Contrarian investors are searching for unloved stocks that could be on the verge of a nice recovery.
TransAlta was once a popular stock among dividend investor, but a perfect storm of lower power prices, high debt, and negative sentiment towards coal-fired power plants hit the company hard and forced management to cut the distribution twice from $0.29 per share to $0.18 and then again to $0.04, where it currently stands.
The stock also plunged from $16 per share five years ago to about $4 in early 2016. Investors who had the courage to buy at that point are now sitting on some nice gains, and more upside could be on the way.
Alberta negotiated agreements with TransAlta and other coal-fired power suppliers to help transition some plants to natural gas and close others. TransAlta will receive about $37 million per year through 2030 as it makes the changes to its fleet.
In addition, Alberta is modifying its power market to pay producers for capacity, as well as power production in an effort to attract new clean-energy investment to replace some of the power generation that is being lost through the closing of coal plants.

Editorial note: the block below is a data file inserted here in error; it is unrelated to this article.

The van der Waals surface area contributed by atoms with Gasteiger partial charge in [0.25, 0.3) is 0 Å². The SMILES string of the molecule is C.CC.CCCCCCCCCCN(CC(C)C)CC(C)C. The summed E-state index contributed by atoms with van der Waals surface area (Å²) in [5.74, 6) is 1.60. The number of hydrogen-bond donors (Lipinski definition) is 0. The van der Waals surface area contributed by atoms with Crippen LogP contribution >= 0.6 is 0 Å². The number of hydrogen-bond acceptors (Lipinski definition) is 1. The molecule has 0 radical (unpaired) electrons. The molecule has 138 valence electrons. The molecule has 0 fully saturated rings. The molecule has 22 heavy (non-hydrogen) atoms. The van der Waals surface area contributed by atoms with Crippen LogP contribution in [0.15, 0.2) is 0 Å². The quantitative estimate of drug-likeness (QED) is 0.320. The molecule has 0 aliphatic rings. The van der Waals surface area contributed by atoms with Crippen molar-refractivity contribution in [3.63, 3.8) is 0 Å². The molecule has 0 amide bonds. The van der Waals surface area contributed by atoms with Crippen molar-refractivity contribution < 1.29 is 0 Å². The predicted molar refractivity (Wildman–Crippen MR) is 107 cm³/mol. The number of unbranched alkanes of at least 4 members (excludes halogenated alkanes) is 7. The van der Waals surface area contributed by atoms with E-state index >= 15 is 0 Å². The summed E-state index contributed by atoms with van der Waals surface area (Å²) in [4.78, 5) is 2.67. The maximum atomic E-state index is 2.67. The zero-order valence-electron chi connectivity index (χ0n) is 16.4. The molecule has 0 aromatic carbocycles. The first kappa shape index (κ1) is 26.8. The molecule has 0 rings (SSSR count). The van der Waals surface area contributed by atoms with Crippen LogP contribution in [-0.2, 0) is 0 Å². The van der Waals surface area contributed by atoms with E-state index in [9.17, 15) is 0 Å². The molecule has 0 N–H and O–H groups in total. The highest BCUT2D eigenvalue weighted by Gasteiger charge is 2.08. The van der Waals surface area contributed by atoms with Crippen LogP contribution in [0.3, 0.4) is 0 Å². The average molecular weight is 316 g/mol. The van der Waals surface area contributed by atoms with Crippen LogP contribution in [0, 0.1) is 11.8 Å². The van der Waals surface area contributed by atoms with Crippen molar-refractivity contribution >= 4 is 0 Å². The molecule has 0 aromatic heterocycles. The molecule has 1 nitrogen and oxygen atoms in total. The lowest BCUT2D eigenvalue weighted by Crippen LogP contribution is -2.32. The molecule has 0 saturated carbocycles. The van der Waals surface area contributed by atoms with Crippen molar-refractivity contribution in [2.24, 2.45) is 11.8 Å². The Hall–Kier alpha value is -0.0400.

TransAlta has agreed to remain a key player in the Alberta market.
The company just announced plans to accelerate its transition to gas and renewables generation and expects to reap $30-50 million in annual carbon credits under Alberta’s latest version of the carbon tax program.
TransAlta is reducing debt faster than originally planned and is targeting free cash flow of $275-350 million next year.
Some value investors think TransAlta remains heavily oversold. At the time of writing, the company has a market capitalization of about $2.3 billion. The value of its 64% ownership of TransAlta Renewables is about $2.1 billion, so the market isn’t putting much value on the legacy assets.
Should you buy?
The current dividend should be safe and provides a yield of 2%. As debt comes down and power prices improve, investors could see the distribution begin to rise again.
The stock probably won’t rocket higher in 2018, but a continuation of the recovery that began last year could be in the cards now that the uncertainty is cleared up surrounding the company’s future in Alberta.
If you have a buy-and-hold investing style, it might be worthwhile to start a contrarian position in TransAlta while the stock remains out of favour.
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Fool contributor Andrew Walker owns shares of TransAlta.